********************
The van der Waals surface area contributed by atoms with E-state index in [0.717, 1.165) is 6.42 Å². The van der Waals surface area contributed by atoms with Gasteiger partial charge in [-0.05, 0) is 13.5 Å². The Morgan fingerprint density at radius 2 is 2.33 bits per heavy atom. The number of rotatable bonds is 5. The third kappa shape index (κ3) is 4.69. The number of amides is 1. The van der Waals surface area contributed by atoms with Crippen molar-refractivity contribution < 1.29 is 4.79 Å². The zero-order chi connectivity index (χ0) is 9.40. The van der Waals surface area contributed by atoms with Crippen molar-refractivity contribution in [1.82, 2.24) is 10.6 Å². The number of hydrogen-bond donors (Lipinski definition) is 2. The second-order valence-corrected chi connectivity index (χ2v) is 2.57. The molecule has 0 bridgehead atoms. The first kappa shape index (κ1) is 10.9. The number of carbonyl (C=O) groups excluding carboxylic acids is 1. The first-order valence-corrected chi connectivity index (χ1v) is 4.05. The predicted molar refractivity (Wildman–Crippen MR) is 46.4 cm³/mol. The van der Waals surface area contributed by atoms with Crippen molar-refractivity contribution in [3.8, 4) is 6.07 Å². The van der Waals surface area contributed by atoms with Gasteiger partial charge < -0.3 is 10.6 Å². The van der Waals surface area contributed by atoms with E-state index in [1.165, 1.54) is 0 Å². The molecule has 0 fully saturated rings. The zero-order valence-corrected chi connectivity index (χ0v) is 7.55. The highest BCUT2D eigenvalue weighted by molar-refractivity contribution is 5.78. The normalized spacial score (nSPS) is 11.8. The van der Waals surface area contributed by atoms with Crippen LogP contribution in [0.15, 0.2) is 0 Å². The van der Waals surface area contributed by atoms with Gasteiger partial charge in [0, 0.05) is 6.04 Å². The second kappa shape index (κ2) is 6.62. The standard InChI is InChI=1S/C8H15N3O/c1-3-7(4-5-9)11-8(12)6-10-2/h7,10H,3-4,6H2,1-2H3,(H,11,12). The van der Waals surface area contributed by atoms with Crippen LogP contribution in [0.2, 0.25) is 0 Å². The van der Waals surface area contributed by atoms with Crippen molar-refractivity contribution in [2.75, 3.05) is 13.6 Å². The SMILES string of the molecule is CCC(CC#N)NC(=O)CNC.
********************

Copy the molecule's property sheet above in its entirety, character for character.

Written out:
The van der Waals surface area contributed by atoms with E-state index in [0.717, 1.165) is 6.42 Å². The van der Waals surface area contributed by atoms with Gasteiger partial charge in [-0.05, 0) is 13.5 Å². The Morgan fingerprint density at radius 2 is 2.33 bits per heavy atom. The number of rotatable bonds is 5. The third kappa shape index (κ3) is 4.69. The number of amides is 1. The van der Waals surface area contributed by atoms with Crippen molar-refractivity contribution < 1.29 is 4.79 Å². The zero-order chi connectivity index (χ0) is 9.40. The van der Waals surface area contributed by atoms with Crippen molar-refractivity contribution in [1.82, 2.24) is 10.6 Å². The number of hydrogen-bond donors (Lipinski definition) is 2. The second-order valence-corrected chi connectivity index (χ2v) is 2.57. The molecule has 0 bridgehead atoms. The first kappa shape index (κ1) is 10.9. The number of carbonyl (C=O) groups excluding carboxylic acids is 1. The first-order valence-corrected chi connectivity index (χ1v) is 4.05. The predicted molar refractivity (Wildman–Crippen MR) is 46.4 cm³/mol. The van der Waals surface area contributed by atoms with Crippen molar-refractivity contribution in [3.8, 4) is 6.07 Å². The van der Waals surface area contributed by atoms with Gasteiger partial charge < -0.3 is 10.6 Å². The van der Waals surface area contributed by atoms with E-state index in [1.165, 1.54) is 0 Å². The molecule has 0 fully saturated rings. The zero-order valence-corrected chi connectivity index (χ0v) is 7.55. The highest BCUT2D eigenvalue weighted by molar-refractivity contribution is 5.78. The normalized spacial score (nSPS) is 11.8. The van der Waals surface area contributed by atoms with Crippen LogP contribution in [0.15, 0.2) is 0 Å². The van der Waals surface area contributed by atoms with Gasteiger partial charge in [0, 0.05) is 6.04 Å². The second kappa shape index (κ2) is 6.62. The standard InChI is InChI=1S/C8H15N3O/c1-3-7(4-5-9)11-8(12)6-10-2/h7,10H,3-4,6H2,1-2H3,(H,11,12). The van der Waals surface area contributed by atoms with Crippen LogP contribution in [0.2, 0.25) is 0 Å². The van der Waals surface area contributed by atoms with Crippen molar-refractivity contribution in [2.75, 3.05) is 13.6 Å². The SMILES string of the molecule is CCC(CC#N)NC(=O)CNC.